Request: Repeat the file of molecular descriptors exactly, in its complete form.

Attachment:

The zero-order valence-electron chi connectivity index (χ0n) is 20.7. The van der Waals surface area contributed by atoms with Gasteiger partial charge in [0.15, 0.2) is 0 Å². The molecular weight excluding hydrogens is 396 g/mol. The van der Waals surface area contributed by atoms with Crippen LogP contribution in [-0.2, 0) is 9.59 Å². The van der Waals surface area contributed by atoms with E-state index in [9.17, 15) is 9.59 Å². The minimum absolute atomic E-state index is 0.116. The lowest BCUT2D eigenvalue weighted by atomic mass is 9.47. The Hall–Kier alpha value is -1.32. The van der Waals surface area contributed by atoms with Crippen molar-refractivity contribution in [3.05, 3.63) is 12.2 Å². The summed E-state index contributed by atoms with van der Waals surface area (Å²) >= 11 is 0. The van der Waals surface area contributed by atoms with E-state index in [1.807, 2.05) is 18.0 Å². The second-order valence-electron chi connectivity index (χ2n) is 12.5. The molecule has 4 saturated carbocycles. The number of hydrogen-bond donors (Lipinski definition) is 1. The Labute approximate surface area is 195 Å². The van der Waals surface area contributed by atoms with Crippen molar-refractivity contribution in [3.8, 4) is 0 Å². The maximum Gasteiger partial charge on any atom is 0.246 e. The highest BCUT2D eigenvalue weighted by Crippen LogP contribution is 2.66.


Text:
The zero-order valence-electron chi connectivity index (χ0n) is 20.7. The van der Waals surface area contributed by atoms with Gasteiger partial charge in [0.15, 0.2) is 0 Å². The molecular weight excluding hydrogens is 396 g/mol. The van der Waals surface area contributed by atoms with Crippen LogP contribution in [-0.2, 0) is 9.59 Å². The van der Waals surface area contributed by atoms with E-state index in [9.17, 15) is 9.59 Å². The minimum absolute atomic E-state index is 0.116. The lowest BCUT2D eigenvalue weighted by atomic mass is 9.47. The Hall–Kier alpha value is -1.32. The van der Waals surface area contributed by atoms with Crippen molar-refractivity contribution in [3.05, 3.63) is 12.2 Å². The summed E-state index contributed by atoms with van der Waals surface area (Å²) >= 11 is 0. The van der Waals surface area contributed by atoms with E-state index in [1.807, 2.05) is 18.0 Å². The second-order valence-electron chi connectivity index (χ2n) is 12.5. The molecule has 4 saturated carbocycles. The number of hydrogen-bond donors (Lipinski definition) is 1. The Labute approximate surface area is 195 Å². The van der Waals surface area contributed by atoms with Crippen molar-refractivity contribution in [3.8, 4) is 0 Å². The maximum Gasteiger partial charge on any atom is 0.246 e. The highest BCUT2D eigenvalue weighted by Crippen LogP contribution is 2.66.